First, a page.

Linux is rubbish when RAM runs low
A developer has pointed out what many people have been complaining about for some time: Linux is terrible when memory runs low.
Writing in a message to the Linux kernel mailing list, developer Artem S Tashkinov says that the problem has been "bugging people for many years" and is still present in version 5.2.6 of the Linux kernel. He says that non-technically minded users could be prompted to ditch Linux-based OSes if they encounter the issue which he points out is "is reproducible in less than a few minutes under the latest and greatest kernel".
- NordVPN brings WireGuard-based NordLynx to Linux users
- Ubuntu-based Linux Mint 19.2 'Tina' is here with Cinnamon, MATE, and Xfce
- Get 'Linux All-In-One For Dummies, 6th Edition' ($30 value) FREE for a limited time
The developer points out that the problem is incredibly easy to reproduce, saying that the way Linux performs when it is used on a system with 4GB of RAM installed -- and with other criteria met -- is "not how the system should behave in this situation". The "other criteria" are far from extraordinary, meaning that poor performance is a problem many people could encounter.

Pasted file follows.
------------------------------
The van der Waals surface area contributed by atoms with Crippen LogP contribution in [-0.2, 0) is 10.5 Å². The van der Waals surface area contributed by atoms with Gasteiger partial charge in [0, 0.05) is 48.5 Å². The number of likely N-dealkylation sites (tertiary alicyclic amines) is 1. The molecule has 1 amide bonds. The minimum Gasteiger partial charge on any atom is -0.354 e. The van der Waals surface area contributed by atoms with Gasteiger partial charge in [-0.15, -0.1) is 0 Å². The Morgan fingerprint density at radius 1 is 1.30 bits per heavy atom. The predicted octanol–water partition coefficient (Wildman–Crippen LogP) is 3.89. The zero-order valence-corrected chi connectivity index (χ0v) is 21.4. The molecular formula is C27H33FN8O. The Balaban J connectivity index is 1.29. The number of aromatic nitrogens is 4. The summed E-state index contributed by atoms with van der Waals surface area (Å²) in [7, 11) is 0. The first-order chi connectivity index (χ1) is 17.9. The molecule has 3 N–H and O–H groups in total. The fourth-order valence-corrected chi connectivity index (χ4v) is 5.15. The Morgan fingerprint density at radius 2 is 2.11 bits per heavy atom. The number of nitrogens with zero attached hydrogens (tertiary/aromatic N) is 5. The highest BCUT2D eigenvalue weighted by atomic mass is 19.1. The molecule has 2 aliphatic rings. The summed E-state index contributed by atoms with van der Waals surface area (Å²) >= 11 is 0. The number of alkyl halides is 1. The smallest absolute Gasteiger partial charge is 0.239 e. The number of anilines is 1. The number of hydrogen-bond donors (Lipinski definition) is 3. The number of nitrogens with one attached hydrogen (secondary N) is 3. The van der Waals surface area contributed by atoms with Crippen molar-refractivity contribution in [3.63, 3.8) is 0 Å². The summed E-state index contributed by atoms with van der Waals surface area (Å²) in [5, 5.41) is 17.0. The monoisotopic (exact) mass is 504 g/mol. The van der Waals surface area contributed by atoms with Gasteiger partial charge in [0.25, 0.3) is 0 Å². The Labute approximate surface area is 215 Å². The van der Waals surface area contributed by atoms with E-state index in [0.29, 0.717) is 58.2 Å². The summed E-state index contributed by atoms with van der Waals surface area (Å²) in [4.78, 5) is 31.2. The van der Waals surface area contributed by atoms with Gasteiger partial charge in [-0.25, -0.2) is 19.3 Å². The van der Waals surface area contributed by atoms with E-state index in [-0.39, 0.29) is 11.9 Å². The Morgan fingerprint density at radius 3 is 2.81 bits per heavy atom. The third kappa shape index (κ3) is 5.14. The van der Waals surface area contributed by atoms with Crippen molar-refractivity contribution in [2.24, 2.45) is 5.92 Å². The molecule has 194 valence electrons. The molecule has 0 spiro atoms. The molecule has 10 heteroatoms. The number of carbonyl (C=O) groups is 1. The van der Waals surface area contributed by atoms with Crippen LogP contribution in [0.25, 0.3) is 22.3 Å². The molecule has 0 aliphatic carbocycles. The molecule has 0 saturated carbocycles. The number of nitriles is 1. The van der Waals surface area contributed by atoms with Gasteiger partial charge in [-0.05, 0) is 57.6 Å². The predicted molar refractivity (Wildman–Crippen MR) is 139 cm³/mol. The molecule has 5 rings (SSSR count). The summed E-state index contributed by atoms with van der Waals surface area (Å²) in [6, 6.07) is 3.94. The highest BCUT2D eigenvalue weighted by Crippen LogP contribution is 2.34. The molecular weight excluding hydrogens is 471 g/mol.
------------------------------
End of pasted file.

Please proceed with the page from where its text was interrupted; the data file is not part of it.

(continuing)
The only real criterion, other than having a small amount of RAM available, is that the swap file should be disabled -- something which is very common. Then you need to launch a web browser -- Chrome, Chromium and Firefox are mentioned -- and "start opening tabs in either of them and watch your free RAM decrease".
In his message Tashkinov says:
Once you hit a situation when opening a new tab requires more RAM than is currently available, the system will stall hard. You will barely be able to move the mouse pointer. Your disk LED will be flashing incessantly (I'm not entirely sure why). You will not be able to run new applications or close currently running ones.
He goes on to say: "This little crisis may continue for minutes or even longer. I think that's not how the system should behave in this situation. I believe something must be done about that to avoid this stall. I'm almost sure some sysctl parameters could be changed to avoid this situation but something tells me this could be done for everyone and made default because some non tech-savvy users will just give up on Linux if they ever get in a situation like this and they won't be keen or even be able to Google for solutions".
While various solutions and workaround have been suggested, it will be quite some time before one is adopted and implemented on a wide scale.